Laredo had gone far enough but I desired to explore the section of Ohikilolo Ridge between "Three Corners" and the triangular peak (aka the Ohikilolo pyramid). While I used the fence to descend steeply along Ohikilolo Ridge, Laredo watched attentively. Surprisingly, the fence came to an end a short distance later and I delighted in the excitement of getting there tramping carefully across narrow dikes similar to those found on Kalena and between Kawiwi/broken tooth, and scrambling up and over peaks on loose crumbly rock. Periodically, I came upon steel poles protruding out of the soil which will be used to secure the fence sometime in the near future. I spotted spectacular knife edge ridges on the Makaha side as well as dike rock similar to that found below the Keaau/Ohikilolo junction. After gaining each peak along the ridge, I turned around to face my hiking comrade and we acknowledged each other with uplifted arms. Laredo told me when I returned that it was amazing to watch a small white dot (my shirt) as it went across dikes and over the peaks.
After traveling about half the distance between "Three Corners" and the Ohikilolo pyramid, I gained a prominent peak (elev. 2,736 ft). On the ocean side of the peak I discovered a rope tied to one of the poles allowing for more progress, but I also spotted a near vertical cliff on the backside of a pinnacle further ahead. As a result, I stopped and studied the main ridge as it stretched toward the triangular peak (hidden throughout the entire exploratory jaunt). I decided to head back and rejoin Laredo at "Three Corners".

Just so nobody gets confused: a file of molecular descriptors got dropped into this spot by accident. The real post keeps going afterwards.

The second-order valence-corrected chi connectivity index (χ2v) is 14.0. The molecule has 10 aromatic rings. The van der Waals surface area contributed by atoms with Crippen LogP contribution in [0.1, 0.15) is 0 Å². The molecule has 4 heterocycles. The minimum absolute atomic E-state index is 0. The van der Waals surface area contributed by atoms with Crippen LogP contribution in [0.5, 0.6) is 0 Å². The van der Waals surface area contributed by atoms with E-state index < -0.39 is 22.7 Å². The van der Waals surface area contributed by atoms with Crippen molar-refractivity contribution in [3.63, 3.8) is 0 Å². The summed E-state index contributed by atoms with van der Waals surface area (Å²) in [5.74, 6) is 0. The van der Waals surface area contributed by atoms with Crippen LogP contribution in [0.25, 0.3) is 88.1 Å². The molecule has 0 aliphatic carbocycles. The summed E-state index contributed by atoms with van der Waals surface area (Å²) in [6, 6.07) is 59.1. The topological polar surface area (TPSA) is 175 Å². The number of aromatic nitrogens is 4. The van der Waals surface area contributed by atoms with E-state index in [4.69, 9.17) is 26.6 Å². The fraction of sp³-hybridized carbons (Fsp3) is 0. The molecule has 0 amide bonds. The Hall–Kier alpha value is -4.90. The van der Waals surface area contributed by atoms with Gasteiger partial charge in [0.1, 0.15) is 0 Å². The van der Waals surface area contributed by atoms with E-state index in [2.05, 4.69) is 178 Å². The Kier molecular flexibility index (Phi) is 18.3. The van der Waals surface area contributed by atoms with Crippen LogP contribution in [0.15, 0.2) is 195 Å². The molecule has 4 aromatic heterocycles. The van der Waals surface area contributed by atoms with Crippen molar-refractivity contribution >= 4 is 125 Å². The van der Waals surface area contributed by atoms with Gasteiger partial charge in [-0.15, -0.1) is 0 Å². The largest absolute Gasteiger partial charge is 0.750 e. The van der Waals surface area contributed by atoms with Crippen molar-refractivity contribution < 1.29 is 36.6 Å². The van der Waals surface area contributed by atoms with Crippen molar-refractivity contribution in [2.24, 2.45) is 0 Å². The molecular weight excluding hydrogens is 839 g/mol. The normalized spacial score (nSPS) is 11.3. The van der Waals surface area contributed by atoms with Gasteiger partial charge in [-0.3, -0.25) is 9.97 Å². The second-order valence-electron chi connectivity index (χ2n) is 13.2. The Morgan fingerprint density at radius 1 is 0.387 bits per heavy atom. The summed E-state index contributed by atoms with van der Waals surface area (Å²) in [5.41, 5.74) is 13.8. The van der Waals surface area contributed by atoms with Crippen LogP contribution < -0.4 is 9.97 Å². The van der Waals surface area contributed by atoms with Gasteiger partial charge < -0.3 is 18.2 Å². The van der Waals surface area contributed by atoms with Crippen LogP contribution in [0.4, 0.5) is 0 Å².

Reunited at 2:27 p.m., the two of us marveled at the surrounding topography for about another half hour then reluctantly commenced the return leg. At the Makua Rim/"Peacock Flats to Mt. Ka'ala Lookout" intersection we took a short cut veering away from the fence and onto the "Peacock Flats to Mt. Ka'ala Lookout" Trail. Descended to the Mokuleia Trail but continued on the ridge losing elevation all the way back to Laredo's truck reaching it at 5:10 p.m.
Notes: With the completion of the fence imminent (due to be finished this summer), the excitement of hiking Ohikilolo Ridge between "Three Corners" and the triangular peak will be lost forever. At a meeting with the Army this past Wednesday, May 19th, I was reassured that the fence will contour on the Makua facing slope of the Ohikilolo pyramid instead of over the top thus preserving one of the finest panoramas on Oahu and sparing the pinnacle the same fate as most of Ohikilolo Ridge. On the one hand the fence will help save rare native plants and tree snails in Makua Valley from destruction. But on the other, it has forever ruined a superb hiking trail.
* Taken from THE HONOLULU ADVERTISER - Thursday, April 24, 1997 Oahu section, page B3. Article written by Bunky Bakutis, Advertiser Leeward Oahu Bureau.